Continuous integration for digital design


By Christian Skubich and Nico Peter

In 2001, the Manifesto for agile software development [1] laid the foundation for many modern software development processes. Today, 20 years later, agile methods are widely used in many fields. Among study participants Status quo (at scale) Agile 2020 [2], only 9% still relied on traditional project management methods.

A central element of the agile method is continuous change. This can only work if the potential problems with the changes are identified as early as possible. For this reason, continuous integration (CI) has become an essential tool in software development. This involves frequent integration of changes and testing with an automated process. Additional steps, such as generating metrics, documenting, or even release the release, can be part of what is known as the CI pipeline.

This method offers many advantages such as:

  • early identification of integration problems,
  • minimize the time required to identify and correct errors, and
  • simpler implementation of continuous deployment.

The costs of individual modifications are thus reduced and it is easier to adapt to changing technical conditions or requirements.

Unlike software development, however, CI is not yet a standard part of hardware development processes today. Despite many parallels with software development, so do the digital design of ASICs and FPGAs. There are several reasons for this: CI systems are generally focused on software development because the number of users is significantly higher in that space. At the same time, the reliance on EDA’s commercial software design processes complicates the introduction of IC systems. While in software development, a call to the compiler generally costs “only” computation time, hardware synthesis requires a license (expensive!). In the end, it might just be too expensive to do a full synthesis for every code change. When testing hardware designs, computational expense for simulations is another cost factor alongside licensing costs. The time it takes to work on a test suite can also be problematic here – after all, integration issues need to be identified as early as possible. Another common hurdle in hardware development is GUI-based workflows.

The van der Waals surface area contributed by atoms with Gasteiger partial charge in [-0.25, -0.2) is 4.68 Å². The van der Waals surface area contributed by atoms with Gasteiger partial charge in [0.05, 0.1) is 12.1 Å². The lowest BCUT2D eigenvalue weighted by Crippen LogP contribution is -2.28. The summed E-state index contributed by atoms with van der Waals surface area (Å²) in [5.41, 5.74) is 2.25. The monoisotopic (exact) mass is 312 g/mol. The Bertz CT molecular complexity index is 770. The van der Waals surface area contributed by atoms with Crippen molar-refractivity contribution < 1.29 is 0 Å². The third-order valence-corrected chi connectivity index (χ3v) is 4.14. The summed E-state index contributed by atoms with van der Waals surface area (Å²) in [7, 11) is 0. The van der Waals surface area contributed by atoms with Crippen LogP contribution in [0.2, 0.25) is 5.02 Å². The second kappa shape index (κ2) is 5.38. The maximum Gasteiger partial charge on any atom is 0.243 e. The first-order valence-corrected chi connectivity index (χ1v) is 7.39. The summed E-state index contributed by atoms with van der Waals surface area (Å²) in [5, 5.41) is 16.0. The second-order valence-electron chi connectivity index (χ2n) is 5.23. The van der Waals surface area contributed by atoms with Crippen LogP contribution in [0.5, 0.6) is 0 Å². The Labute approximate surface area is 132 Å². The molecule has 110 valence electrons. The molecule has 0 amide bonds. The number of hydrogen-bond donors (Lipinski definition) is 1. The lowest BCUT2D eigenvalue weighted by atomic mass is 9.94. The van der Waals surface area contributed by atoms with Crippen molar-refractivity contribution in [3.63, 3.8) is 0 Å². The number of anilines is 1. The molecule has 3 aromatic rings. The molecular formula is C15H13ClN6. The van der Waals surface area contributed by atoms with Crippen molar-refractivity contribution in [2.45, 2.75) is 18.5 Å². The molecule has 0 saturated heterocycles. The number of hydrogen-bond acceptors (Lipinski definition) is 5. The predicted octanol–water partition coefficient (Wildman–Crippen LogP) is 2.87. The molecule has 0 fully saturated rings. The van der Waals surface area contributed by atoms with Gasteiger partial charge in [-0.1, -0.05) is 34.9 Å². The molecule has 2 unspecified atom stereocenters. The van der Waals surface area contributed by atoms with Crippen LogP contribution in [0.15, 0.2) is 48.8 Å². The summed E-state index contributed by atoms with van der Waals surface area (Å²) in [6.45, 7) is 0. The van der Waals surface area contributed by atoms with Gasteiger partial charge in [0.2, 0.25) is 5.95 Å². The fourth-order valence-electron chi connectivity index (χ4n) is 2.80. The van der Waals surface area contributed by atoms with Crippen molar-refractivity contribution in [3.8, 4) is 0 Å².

It is essential to coordinate the development process and the CI system in the development of the hardware: test times must be reasonable, tools must be controlled by scripts and workflows must be automatable. Resource management is also required for more in-depth testing with physical hardware (eg, FPGA-based), as the hardware can often only be used in one test at a time. Metrics generated to assess project progress, test coverage, or code quality should be prepared and viewed in an informative manner.

Using an IC system in digital design can certainly pay off. Complex processes can be automated and the integration of hardware and software can be tested on a regular basis. Real hardware can even be used for testing, including with testing scope that would not be achievable with manual testing. For example, individual modifications to the hardware of an SoC can be tested in an automated fashion with associated software on the prototype FPGA. This increases confidence in the quality of development. At the same time, the speed of project progress can be measured more accurately: metrics offer employees and project managers greater transparency and provide the data necessary for the continuation of the development process.

The references



Christian Skubich is a member of the Smart Multi-Sensor Systems group of Fraunhofer IIS EAS.

Nico Peter is a member of the Smart Multi-Sensor Systems group of Fraunhofer IIS EAS.

Christian skubich

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Christian Skubich is a member of the Smart Multi-Sensor Systems group of Fraunhofer IIS EAS.


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